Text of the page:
Recently was sent this link:
That’s my image, here’s Townhall’s link. Since I was a young boy, I hated NPR. They’ve had a lifelong history of dumbing down content. If they were reporting a war, you heard incessant gun fire in the background. The noises alone drove me away. It just struck me that they thought the average listener was too stupid to know what war was, so they tossed in sound effects to help. The content never enticed me to stay. Once CNN, Fox, MSNBC, XM, Cable, radio, the internet, and a host of other outlets arose to fill their void, I forgot they even existed. They served no function in my life. And, from what I can gather, the same was true for most of the US.
Originally, President Johnson asserted the charter for CPB, that’s the Corporation for Public Broadcasting, as:
The Corporation will assist stations and producers who aim for the best in broadcasting good music, in broadcasting exciting plays, and in broadcasting reports on the whole fascinating range of human activity. It will try to prove that what educates can also be exciting.
Now, the problem you had in 1967 was a very limited media. Not so much politically, morally, or ethically, but physically. You had radio, and you had broadcast television. That was it. There were basically three channels on television, and depending on your radio, a whole bunch. Probably 20 or so. In 1980, things changed rather dramatically when CNN went on the air. No longer was it safe to assume that only a federally funded quasi-governmental agency would be the only one capable of delivering “good music”, “exciting plays”, or “reporting on the whole fascinating range of human activity”. They definitely got the “reporting on the whole fascinating range of human activity” part down real good. They’re a news company, that’s all they do.
At about the same time, satellite television was in its infancy. For those with S-band dishes, you remember those:
You could get programming from anywhere in the world. Literally. You weren’t tied to the big three any more. I had one of those buggers, I watched NASA real-time. That was cool. Suddenly I was watching R and X rated movies, my whole experience exploded. At that time it became evident to me that there really was no need for NPR, CPB. How did they justify their existence? Folks, that was around 1980 or so.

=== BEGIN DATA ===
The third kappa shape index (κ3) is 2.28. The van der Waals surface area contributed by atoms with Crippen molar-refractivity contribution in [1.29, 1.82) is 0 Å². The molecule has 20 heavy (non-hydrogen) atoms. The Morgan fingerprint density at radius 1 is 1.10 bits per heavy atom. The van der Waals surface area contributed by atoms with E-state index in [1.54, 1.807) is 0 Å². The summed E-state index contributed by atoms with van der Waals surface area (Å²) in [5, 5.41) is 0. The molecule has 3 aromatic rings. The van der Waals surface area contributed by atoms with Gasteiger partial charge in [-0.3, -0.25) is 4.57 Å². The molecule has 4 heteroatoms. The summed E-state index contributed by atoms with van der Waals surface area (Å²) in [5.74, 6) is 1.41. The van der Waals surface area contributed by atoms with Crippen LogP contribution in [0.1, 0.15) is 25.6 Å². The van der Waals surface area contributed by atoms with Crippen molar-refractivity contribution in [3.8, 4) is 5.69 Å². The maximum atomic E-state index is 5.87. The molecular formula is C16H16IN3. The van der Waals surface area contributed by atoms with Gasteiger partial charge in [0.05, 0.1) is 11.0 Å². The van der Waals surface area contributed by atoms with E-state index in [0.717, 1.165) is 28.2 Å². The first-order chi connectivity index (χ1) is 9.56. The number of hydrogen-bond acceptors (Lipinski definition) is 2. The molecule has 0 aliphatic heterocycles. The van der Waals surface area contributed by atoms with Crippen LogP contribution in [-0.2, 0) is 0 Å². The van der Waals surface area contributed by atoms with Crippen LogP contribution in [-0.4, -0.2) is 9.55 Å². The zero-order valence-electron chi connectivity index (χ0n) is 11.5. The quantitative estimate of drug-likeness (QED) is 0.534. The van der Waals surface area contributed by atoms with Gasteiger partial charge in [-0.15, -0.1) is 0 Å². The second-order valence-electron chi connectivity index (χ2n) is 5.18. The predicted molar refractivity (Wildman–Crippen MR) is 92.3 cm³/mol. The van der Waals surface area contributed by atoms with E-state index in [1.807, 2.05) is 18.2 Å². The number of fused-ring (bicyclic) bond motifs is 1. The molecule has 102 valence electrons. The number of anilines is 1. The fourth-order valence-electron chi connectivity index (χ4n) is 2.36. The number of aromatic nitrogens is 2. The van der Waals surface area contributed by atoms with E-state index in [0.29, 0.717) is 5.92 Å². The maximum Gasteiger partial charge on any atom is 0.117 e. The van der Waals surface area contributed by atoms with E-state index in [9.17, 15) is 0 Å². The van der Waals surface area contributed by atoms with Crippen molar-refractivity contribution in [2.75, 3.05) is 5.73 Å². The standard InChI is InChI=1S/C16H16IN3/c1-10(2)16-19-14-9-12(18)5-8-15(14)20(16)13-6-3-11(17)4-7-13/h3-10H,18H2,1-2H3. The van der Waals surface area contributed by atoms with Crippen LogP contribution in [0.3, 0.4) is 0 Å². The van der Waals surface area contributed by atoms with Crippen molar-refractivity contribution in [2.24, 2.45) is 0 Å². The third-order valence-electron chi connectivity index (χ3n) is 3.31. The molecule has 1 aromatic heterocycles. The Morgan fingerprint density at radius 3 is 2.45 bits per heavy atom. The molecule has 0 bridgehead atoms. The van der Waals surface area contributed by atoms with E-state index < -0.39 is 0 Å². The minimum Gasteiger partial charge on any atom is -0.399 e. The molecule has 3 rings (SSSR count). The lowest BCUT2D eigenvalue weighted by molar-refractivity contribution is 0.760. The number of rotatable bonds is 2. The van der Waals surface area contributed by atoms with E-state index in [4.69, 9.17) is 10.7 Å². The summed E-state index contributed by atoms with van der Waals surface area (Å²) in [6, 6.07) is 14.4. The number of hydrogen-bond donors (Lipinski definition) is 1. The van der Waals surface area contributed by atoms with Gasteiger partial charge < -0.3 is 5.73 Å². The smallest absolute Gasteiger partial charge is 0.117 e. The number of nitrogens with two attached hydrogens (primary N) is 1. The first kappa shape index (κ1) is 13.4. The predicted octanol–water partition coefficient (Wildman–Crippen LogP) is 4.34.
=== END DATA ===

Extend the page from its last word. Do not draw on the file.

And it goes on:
S-Band begat the Dishnets we know today. Now you’ve got hundreds of channels. Want Education, go to educationtv. Want classical music? Go to one of the several classical channels. Symphony? Broadway? Opera? It’s all there. Concerned what you’re government’s doing? Go to C-Span. The content absolutely overwhelms what CPB was chartered to do. The purpose for CPB obviously no longer exists.
So, given the obvious eliminated need for CPB, what would you expect happened to its funding?
Funny you should ask:
Yup, it just keeps growing and growing. Then came the news that George Soros donated a LOT of money to NPR. They then promptly fired Juan Williams. He was the only remotely conservative spokesperson at NPR. They reason they fired Williams? For expressing an opinion. That used to be considered an exciting human activity. What it did now was assure the planet that CPB no longer cared about their charter. They only cared about appeasing their base. And, that base neither represents the public interest, nor even the US citizens’ interest. It only represents the internal philosophy of the people running NPR. That’s it. That makes it no different than MSNBC, CNN, or any of the other hard left propaganda tools George Soros employs. Someone tell me what the point of NPR existing at this point is. I really see absolutely none whatsoever. The history you’ll find on the History channel. The music’s all over Sirius/XM.
Then came the internet.
They really no longer need to exist.
They certainly do not need to be contributing to the national debt.
John Boehner wants ideas, listen to Darrell Issa. Defund NPR, no one will notice.